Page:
Thanks to the analysis of twenty years of unexploited satellite archives, an international team of researchers has been able to assess the mass loss of mountain glaciers with unprecedented precision. The results were published in the scientific journal Nature on April 28.
The global and continuous observation of our planet by satellites allows unprecedented monitoring of changes affecting our environment, especially in times of global warming. These innumerable data, accumulated over the years, offer, among other things, a valuable view of the evolution of glaciers around the world.
Global and increasing alteration of glaciers
In a new study, researchers report that the melting of these continues to accelerate. In fact, some 220,000 mountain glaciers have lost nearly 300 billion tonnes of ice per year between 2015 and 2019. A rate of melting 71 billion higher than that of the period 2000-2004, able to cover France with one meter of water every year. Overall, over the period 2000-2019, the average loss is estimated at 267 billion tonnes per year, with an acceleration estimated at 48 billion tonnes per year each decade. In short, the mass loss is now 31% higher than it was just 15 years ago.
As the figures show, the retreat of mountain glaciers is a major contributor to sea level rise. The authors show thatit accounts for around 21% of the increase observed since 2000, and between 6% and 19% at its acceleration. However, the various regions of the world do not contribute equally to raising the level of the ocean. As the paper details, half of the losses come from North America. In addition, some glaciers were even able to remain stable. However, these are very specific cases, far from being representative of a world trend characterized by a very rapid decline.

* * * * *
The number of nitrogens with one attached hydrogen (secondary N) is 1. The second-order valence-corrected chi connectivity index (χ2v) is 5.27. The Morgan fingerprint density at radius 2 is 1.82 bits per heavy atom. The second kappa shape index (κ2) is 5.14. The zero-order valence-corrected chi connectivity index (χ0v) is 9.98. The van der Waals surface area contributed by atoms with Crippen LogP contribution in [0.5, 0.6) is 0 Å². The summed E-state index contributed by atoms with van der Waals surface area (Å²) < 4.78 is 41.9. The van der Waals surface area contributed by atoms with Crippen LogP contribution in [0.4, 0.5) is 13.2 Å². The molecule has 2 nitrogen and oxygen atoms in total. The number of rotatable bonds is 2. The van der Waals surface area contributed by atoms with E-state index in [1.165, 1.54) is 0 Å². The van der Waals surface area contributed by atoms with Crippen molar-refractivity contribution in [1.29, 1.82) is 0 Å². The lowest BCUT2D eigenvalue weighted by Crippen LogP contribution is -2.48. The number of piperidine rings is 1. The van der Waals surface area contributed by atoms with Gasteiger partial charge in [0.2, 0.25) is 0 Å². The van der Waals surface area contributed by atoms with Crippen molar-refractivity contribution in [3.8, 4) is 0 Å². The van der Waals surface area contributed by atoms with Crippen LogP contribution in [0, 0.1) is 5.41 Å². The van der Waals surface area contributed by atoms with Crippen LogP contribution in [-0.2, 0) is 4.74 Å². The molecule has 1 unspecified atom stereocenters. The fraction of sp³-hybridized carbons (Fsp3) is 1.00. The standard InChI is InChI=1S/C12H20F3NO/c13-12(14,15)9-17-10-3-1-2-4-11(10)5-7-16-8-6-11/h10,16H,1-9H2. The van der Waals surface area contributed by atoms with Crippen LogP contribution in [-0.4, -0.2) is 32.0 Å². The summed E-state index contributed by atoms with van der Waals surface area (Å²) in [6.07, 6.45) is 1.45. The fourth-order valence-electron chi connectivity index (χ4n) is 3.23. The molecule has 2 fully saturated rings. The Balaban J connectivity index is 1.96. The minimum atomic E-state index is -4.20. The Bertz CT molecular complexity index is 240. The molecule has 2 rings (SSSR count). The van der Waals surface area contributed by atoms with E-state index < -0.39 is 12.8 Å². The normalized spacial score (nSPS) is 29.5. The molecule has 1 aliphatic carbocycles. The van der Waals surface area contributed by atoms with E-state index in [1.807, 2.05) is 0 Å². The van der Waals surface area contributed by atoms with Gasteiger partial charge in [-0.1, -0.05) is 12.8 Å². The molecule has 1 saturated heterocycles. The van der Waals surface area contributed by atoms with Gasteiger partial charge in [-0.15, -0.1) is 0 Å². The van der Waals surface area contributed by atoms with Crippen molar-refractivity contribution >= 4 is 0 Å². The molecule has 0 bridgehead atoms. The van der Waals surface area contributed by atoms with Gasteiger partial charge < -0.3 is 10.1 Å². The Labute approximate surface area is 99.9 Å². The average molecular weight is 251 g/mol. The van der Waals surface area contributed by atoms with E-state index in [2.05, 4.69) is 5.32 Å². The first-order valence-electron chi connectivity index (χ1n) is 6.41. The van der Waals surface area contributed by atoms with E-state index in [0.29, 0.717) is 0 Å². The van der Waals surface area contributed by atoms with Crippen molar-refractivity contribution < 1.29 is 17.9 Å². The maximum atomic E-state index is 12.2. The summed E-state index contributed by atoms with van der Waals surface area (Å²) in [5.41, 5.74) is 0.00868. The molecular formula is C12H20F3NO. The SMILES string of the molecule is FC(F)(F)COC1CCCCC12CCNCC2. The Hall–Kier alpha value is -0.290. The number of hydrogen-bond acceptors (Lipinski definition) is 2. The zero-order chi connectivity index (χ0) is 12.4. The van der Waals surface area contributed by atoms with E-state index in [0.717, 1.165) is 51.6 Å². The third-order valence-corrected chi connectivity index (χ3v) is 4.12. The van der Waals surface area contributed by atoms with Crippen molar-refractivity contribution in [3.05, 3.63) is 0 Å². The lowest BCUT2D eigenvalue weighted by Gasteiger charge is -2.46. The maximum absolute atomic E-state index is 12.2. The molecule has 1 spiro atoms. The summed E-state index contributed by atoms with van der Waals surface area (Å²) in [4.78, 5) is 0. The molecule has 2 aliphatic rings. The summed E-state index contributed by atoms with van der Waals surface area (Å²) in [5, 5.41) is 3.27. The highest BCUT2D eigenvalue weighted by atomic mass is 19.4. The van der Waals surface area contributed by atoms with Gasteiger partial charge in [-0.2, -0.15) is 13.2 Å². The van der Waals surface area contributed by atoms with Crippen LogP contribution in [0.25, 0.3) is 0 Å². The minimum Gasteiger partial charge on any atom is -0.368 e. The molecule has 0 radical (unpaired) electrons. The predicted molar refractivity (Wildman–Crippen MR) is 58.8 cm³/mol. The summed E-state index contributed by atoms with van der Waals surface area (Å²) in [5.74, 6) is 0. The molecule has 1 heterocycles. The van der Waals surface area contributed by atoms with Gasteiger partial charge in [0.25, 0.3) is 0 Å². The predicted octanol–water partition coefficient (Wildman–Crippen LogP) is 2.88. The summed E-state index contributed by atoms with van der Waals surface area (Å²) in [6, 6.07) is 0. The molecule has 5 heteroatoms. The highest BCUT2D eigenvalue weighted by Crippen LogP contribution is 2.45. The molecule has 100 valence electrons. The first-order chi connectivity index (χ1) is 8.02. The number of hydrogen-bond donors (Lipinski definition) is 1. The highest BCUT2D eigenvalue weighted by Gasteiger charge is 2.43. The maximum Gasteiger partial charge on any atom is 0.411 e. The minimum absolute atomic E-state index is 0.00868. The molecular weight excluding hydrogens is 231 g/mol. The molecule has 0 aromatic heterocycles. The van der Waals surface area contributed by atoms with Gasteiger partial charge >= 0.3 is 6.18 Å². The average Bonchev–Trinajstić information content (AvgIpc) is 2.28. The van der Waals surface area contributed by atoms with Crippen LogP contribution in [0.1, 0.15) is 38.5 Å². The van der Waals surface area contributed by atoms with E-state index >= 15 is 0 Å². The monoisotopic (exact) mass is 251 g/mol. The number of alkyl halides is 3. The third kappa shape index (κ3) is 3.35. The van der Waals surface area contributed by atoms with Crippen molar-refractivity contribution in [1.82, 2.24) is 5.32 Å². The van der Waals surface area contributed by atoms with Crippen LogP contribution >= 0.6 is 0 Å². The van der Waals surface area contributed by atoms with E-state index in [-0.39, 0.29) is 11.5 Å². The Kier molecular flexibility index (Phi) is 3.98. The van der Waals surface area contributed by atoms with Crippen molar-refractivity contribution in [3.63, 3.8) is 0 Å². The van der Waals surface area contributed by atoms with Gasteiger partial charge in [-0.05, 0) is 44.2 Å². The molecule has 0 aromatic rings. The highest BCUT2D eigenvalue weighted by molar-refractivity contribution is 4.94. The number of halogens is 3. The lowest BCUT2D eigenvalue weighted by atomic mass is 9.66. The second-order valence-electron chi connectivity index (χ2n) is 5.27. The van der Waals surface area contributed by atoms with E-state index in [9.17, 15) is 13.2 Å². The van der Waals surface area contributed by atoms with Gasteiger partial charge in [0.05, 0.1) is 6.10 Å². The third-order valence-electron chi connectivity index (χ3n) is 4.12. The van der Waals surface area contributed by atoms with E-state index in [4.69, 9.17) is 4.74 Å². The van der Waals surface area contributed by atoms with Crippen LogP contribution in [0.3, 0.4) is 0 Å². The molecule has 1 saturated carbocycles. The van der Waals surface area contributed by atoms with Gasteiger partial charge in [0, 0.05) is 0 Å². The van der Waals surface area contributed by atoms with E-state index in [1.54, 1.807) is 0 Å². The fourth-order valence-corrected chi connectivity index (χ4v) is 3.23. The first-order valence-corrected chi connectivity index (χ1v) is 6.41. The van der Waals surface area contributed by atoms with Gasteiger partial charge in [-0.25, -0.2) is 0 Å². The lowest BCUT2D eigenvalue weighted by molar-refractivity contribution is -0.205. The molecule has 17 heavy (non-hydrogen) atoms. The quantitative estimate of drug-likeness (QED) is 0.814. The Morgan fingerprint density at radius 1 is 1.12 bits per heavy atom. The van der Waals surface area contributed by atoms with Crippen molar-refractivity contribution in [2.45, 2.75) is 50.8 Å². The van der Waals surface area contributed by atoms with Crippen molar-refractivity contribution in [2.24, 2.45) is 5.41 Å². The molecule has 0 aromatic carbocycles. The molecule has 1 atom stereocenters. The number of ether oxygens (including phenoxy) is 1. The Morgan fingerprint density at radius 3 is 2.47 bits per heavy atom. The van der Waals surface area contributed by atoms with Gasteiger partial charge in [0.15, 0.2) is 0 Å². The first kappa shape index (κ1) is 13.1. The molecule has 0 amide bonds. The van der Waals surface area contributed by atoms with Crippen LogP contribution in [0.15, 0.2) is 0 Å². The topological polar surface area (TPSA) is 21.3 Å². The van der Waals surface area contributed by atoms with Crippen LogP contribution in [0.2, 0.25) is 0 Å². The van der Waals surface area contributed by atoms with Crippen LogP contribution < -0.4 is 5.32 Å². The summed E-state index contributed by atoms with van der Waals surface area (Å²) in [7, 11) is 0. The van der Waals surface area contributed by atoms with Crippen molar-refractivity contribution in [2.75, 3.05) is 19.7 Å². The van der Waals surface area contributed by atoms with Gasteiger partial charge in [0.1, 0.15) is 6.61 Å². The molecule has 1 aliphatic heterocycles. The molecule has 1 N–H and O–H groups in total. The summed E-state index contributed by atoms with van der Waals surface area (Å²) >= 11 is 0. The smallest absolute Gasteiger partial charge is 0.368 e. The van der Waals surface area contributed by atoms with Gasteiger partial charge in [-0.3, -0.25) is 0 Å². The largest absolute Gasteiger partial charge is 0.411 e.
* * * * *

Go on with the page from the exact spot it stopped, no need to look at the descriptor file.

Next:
Ever more precise quantification thanks to satellites
These results were obtained following the study of twenty years of images satellite so far unexploited. By cross-checking this dataset with independent measurements in order to validate its relevance, they were able to assess how the altitudes of glacial surfaces have changed, in the three dimensions of space. In other words, to precisely quantify the associated ice loss. Incidentally, mountain glaciers are currently losing more mass than Greenland or Antarctica taken in isolation. This, while they do not cover What 700,000 km² – an area close to that of Turkey.
” We expect our estimates (…) will provide a better understanding of the factors that govern the distribution of glacial changes and expand our ability to predict them at all scales Says the paper in its summary. ” Forecasts rigorously compared to observations are essential to design adaptive policies for the management of water resources and cryospheric risks at local and regional scales, as well as for the mitigation of sea level rise. worldwide “.